6. Describe the blog and set your settings. You know the introductory text that you had at the top of your old journal? That didn't transfer over, but it's easy to fix. Open your old AOL Journal in another tab or window, and copy the blog description. Back in the other window, go to the Settings tab of the dashboard. Under Basic is a place to paste in your blog description. Or, if you prefer, you can write a new one, or leave it out entirely.

While you're at it, go through the other settings and make any changes you want. If you don't know what a particular option means, you can always leave it on the default setting for now. One of the tabs has an About Me section, which will display on all your blogs unless you choose otherwise. This can also be copied over from AOL if you so desire. Permissions on who can read your journal (or post to it if it's a group blog), who can comment and whether they need to type in capcha letters to do it can all be managed from the Settings tab.

7. Look at the colors! Even with whatever template you selected, you're not stuck with the default colors for page background, test, borders and links. From the Layout tab, selected Fonts and Colors and make any changes you like.

Layout with sidebar.

Simple II layout with no sidebar.

8. Now, what's missing? If you had a list of links or other stuff on the sidebar, it probably didn't transfer over. This is easily fixed, but may be the most tedious and time-consuming part of the process. From the Layout tab select Page Elements. from here you can "Add a Gadget" to include linking lists, quotes, pictures, weather and other cool widgets on your sidebar, or at the top or bottom of your blog. The bad news is that if you want a list of links, you'll have to type or paste them into the gadget one by one. On the other hand, chances are your old sidebar was full of AOL-J addresses that need to be updated anyway. For Musings, I didn't add the links, on the theory that they're too stale and people can get more current ones from the Outpost. Once you've added your gadgets, use your mouse to drag and drop them in an order that makes sense to you.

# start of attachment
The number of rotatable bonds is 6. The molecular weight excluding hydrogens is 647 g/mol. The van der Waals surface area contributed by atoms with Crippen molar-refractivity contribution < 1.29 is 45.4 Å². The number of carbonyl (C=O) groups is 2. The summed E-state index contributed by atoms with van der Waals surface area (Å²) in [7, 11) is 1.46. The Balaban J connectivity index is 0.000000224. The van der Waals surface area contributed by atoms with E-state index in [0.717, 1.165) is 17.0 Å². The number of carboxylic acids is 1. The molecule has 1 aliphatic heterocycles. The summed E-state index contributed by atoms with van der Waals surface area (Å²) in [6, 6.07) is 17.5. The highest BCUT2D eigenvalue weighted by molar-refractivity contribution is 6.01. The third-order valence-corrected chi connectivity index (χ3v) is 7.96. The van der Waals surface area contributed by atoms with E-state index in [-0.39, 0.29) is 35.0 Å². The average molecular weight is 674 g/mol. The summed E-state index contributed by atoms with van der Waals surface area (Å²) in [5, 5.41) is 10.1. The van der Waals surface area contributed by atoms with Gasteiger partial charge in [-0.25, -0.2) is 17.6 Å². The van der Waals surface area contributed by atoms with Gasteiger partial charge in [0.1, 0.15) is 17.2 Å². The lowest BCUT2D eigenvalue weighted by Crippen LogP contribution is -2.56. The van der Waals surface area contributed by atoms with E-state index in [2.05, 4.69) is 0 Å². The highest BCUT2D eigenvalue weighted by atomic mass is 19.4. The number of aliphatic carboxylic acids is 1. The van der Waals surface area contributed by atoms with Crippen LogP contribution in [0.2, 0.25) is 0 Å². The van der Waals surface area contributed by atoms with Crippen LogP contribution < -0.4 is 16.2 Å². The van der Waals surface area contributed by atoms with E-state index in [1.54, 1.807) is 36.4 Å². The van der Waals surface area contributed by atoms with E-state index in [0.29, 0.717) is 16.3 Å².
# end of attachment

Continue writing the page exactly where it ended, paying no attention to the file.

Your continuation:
9. Explore and troubleshoot. Refresh the page on your blog and look it over. Is it the way you want it? Is anything still missing that matters to you? Do the entries display adequately? Are the photos all there? Chances are that if you uploaded photos directly in AOL Journals, they will now be in Picasa, the Google photo hosting service that stores (among other things) any photos uploaded in Blogger. If something's missing, you may need to upload it again from your computer if it matters to you.

10. Decide what to do about dead links. You've probably linked to friends' AOL Journals quite a few times over the years. Now they all link to something that will no longer exist. You have four options:
  1. Leave them alone as an archive of what used to be. It's unlikely that anyone is going to click through from that 2005 entry about that quiz you found on Sandy's* blog.
  2. Include a sidebar on your blog with the current addresses of your friend's transferred blogs, and trust readers to male the connection.
  3. Post a gadget or other note explaining that AOL links will no longer work, with a hint on what the updated URL probably looks like (see Tip #1 at the top of this entry).
  4. Go through and update any links that really matter to you, such as the ones in that really popular entry from 2006 you still get comments on.
*Name chosen at random.

That's it! That wasn't nearly as bad as you thought it would be, was it? From here there are lots of things you can do to tweak and customize things further, but the tips above should get you up and running, and protect your journal's contents from total oblivion.

Let me know how it goes.